Hi, I'm Joanna Jackson and we're going to
review Fluid and Electrolyte Imbalances.
Many students find fluid and electrolyte
imbalances some of the most difficult
content you have to learn.
Here are some tips to help you conquer this material.
Review lab values, immediately before the
test begins. Write them down on a blank
piece of paper or the dry erase board that
you're given as soon as the test starts.
Make up funny or quirky acronyms about
medications or processes that will help
you remember them. For example, the nursing
process can be remembered as
ADPIE. Assess, diagnose, plan, implement and evaluate.
Here are some key terms.
Listen for these terms throughout this lesson,
write the definition, and practice
using these words in sentences, and visualize
using them as a nurse.
Hypovolemia. This is a fluid imbalance.
Hypovolemia is a fluid volume deficit,
meaning not enough fluid. It is a serum
concentration of less than
135 mEq/L. It occurs when there's an excess
of extracellular water
relative to sodium. Some signs and symptoms
are fatigue, confusion, a headache,
abdominal cramps and nausea.
If left untreated, it can lead to seizures,
coma, or even death.
This is most easily remembered as being caused
by gastrointestinal losses,
sweating, hemorrhages, diuretics, or third spacing.
The exact opposite of
hypovolemia is hypervolemia. This occurs when
there's a deficit of extracellular
water relative to sodium. The serum concentration
for hypervolemia is greater
than 160 mEq/L. Some signs and
symptoms of hypervolemia
include tachycardia, hypertension, tachypnea,
dyspnea, crackles in the lungs, edema
and weight gain. Causes include excessive
sodium intake, burns, abnormal renal
function, and heart failure.
Now let's compare and contrast. Hypervolemia
means too much. Hypovolemia means too
little. Both are related to the serum concentration
of sodium within the
body, and both are related to the total
body water volume. Normal laboratory findings.
It is really crucial and important for you review
and learn normal volumes of
each fluid and electrolyte imbalance. Again, if
you write these as soon as the
test begins, it will help you in referencing when
you get a question about them.
There are many different types of electrolyte imbalances.
The most common occur, in
relation to sodium, potassium, calcium, magnesium,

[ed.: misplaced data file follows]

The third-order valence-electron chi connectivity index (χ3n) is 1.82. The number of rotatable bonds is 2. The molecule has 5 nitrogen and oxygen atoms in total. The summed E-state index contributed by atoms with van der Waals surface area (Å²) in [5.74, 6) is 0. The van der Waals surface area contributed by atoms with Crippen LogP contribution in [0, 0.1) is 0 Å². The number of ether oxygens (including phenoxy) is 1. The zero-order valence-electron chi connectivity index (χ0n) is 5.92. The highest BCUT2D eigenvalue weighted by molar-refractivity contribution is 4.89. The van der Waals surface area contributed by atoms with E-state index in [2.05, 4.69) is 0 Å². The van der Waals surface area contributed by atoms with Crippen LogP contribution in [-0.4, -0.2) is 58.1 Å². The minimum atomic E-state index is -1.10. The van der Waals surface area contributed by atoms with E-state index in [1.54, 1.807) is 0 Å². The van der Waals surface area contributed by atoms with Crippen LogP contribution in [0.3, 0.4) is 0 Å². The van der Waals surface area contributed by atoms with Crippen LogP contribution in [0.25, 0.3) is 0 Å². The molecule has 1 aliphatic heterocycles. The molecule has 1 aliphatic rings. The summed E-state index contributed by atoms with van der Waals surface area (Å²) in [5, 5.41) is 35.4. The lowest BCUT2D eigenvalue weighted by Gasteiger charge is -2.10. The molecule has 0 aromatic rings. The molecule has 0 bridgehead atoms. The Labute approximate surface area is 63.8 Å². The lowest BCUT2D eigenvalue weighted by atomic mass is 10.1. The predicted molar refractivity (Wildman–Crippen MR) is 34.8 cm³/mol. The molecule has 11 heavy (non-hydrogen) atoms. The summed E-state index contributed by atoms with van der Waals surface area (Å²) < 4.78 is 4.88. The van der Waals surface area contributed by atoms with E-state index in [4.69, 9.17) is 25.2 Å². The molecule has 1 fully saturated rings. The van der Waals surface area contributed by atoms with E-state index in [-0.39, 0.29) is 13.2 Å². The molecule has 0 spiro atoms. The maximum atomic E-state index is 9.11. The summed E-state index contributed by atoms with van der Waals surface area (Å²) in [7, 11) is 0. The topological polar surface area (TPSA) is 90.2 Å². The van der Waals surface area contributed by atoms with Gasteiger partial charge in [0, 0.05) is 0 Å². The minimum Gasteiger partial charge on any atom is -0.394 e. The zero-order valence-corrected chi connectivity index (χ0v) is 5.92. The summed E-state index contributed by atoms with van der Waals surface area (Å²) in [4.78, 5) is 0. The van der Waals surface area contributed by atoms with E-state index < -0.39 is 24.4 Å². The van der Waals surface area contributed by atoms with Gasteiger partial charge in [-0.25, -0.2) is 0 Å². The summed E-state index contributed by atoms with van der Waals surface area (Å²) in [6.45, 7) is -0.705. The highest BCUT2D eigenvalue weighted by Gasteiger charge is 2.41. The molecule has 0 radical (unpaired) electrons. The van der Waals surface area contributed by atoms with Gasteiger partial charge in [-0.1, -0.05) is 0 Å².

phosphorous and chloride. All of
these have hypo and hyper states.
Let's review the most common. Sodium is one common
electrolyte that can be imbalanced in the body.
This is referred to as hyponatremia or hypernatremia.
Hyponatremia refers to low
sodium in a fluid excess. Signs and symptoms include
fatigue, headache, mental
status changes and tachycardia. This can be caused
by GI losses, diuretics, kidney
disease, sweating or heart failure.
Hypernatremia refers to increase sodium intake
or sodium retention. This can be
as a result from kidney failure,
Cushing's syndrome, burns or diarrhea. High
sodium equals low fluid. Signs and symptoms
include thirst, flushed skin, tachycardia, and abdominal
cramping. Hyponatremia is
not strictly due to fluid excess. It can mean
increased, decreased, or normal
extracellular fluid. I know that can be
confusing, so try and remember this by
simply knowing that it is a gain of water
or a loss of sodium rich fluids.
Potassium is another major electrolyte. This
imbalance occurs in the intracellular
fluid. You have hypokalemia and hyperkalemia.
Hypokalemia refers to low potassium.
Signs and symptoms include bradycardia, nausea,
vomiting or diarrhea. This can be
caused by GI losses, the use of diuretics,
kidney disease or even sweating.
Hyperkalemia refers to high potassium. The
signs and symptoms of this include
restlessness, irritability, and weakness. This
can be caused by increased sodium
intake or sodium retention, including
kidney failure, burns and diarrhea. What
to expect on the exam? Expect questions
that give you lab values and symptoms, and ask
you which imbalance you're suspecting.
Expect questions that ask you which condition
or disease is associated with
a particular imbalance. If you learn the signs,
symptoms and causes, it becomes
very easy to pick the correct treatment.
Tips for success: Always assess, diagnose,
plan and then implement. Always assess before
taking any action. If two answers
always choose the best answer. And
if two answers are complete opposites, one is
usually the correct answer.